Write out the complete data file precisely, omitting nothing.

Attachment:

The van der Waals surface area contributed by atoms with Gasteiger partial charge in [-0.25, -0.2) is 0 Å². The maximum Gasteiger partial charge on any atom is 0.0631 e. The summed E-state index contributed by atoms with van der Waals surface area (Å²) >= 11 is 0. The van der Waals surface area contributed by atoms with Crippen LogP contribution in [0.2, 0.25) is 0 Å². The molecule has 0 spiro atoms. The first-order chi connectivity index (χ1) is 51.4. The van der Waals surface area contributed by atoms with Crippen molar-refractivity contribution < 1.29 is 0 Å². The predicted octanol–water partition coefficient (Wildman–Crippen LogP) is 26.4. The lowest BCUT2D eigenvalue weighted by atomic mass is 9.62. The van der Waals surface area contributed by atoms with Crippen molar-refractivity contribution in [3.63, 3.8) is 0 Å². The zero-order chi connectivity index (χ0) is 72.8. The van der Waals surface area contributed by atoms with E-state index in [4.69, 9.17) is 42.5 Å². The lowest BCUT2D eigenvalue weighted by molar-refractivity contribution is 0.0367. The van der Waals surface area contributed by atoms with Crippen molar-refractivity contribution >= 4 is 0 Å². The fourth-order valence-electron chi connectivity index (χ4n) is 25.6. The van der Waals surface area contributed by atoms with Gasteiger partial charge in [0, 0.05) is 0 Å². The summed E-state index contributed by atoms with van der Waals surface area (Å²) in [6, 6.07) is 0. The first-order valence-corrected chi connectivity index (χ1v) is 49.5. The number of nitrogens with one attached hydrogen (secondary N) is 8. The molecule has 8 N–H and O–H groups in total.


The van der Waals surface area contributed by atoms with Gasteiger partial charge in [-0.25, -0.2) is 0 Å². The maximum Gasteiger partial charge on any atom is 0.0631 e. The summed E-state index contributed by atoms with van der Waals surface area (Å²) >= 11 is 0. The van der Waals surface area contributed by atoms with Crippen LogP contribution in [0.2, 0.25) is 0 Å². The molecule has 0 spiro atoms. The first-order chi connectivity index (χ1) is 51.4. The van der Waals surface area contributed by atoms with Crippen molar-refractivity contribution < 1.29 is 0 Å². The predicted octanol–water partition coefficient (Wildman–Crippen LogP) is 26.4. The lowest BCUT2D eigenvalue weighted by atomic mass is 9.62. The van der Waals surface area contributed by atoms with Crippen molar-refractivity contribution in [3.63, 3.8) is 0 Å². The zero-order chi connectivity index (χ0) is 72.8. The van der Waals surface area contributed by atoms with E-state index in [4.69, 9.17) is 42.5 Å². The lowest BCUT2D eigenvalue weighted by molar-refractivity contribution is 0.0367. The van der Waals surface area contributed by atoms with Crippen molar-refractivity contribution >= 4 is 0 Å². The fourth-order valence-electron chi connectivity index (χ4n) is 25.6. The van der Waals surface area contributed by atoms with Gasteiger partial charge in [0, 0.05) is 0 Å². The summed E-state index contributed by atoms with van der Waals surface area (Å²) in [6, 6.07) is 0. The first-order valence-corrected chi connectivity index (χ1v) is 49.5. The number of nitrogens with one attached hydrogen (secondary N) is 8. The molecule has 8 N–H and O–H groups in total.